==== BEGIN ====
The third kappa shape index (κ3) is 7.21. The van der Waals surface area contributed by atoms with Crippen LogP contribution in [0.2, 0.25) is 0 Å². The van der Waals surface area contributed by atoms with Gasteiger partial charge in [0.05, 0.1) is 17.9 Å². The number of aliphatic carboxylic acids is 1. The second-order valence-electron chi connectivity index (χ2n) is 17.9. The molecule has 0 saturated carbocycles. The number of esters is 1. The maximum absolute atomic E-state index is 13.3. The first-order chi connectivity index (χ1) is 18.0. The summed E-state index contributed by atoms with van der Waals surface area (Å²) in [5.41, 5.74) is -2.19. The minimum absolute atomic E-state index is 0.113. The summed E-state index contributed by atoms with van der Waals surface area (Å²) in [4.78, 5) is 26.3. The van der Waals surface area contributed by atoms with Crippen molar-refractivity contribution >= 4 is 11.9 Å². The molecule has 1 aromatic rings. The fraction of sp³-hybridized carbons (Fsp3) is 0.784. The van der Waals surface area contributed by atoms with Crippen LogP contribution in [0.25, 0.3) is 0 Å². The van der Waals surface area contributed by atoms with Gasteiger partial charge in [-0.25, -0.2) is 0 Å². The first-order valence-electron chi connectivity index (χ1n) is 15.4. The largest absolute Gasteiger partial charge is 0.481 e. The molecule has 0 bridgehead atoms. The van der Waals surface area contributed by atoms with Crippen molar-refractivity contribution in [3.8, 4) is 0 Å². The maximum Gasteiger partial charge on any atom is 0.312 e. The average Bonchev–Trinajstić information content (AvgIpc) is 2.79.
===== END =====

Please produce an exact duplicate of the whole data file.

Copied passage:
The third kappa shape index (κ3) is 7.21. The van der Waals surface area contributed by atoms with Crippen LogP contribution in [0.2, 0.25) is 0 Å². The van der Waals surface area contributed by atoms with Gasteiger partial charge in [0.05, 0.1) is 17.9 Å². The number of aliphatic carboxylic acids is 1. The second-order valence-electron chi connectivity index (χ2n) is 17.9. The molecule has 0 saturated carbocycles. The number of esters is 1. The maximum absolute atomic E-state index is 13.3. The first-order chi connectivity index (χ1) is 18.0. The summed E-state index contributed by atoms with van der Waals surface area (Å²) in [5.41, 5.74) is -2.19. The minimum absolute atomic E-state index is 0.113. The summed E-state index contributed by atoms with van der Waals surface area (Å²) in [4.78, 5) is 26.3. The van der Waals surface area contributed by atoms with Crippen molar-refractivity contribution >= 4 is 11.9 Å². The molecule has 1 aromatic rings. The fraction of sp³-hybridized carbons (Fsp3) is 0.784. The van der Waals surface area contributed by atoms with Crippen LogP contribution in [0.25, 0.3) is 0 Å². The van der Waals surface area contributed by atoms with Gasteiger partial charge in [-0.25, -0.2) is 0 Å². The first-order valence-electron chi connectivity index (χ1n) is 15.4. The largest absolute Gasteiger partial charge is 0.481 e. The molecule has 0 bridgehead atoms. The van der Waals surface area contributed by atoms with Crippen molar-refractivity contribution in [3.8, 4) is 0 Å². The maximum Gasteiger partial charge on any atom is 0.312 e. The average Bonchev–Trinajstić information content (AvgIpc) is 2.79.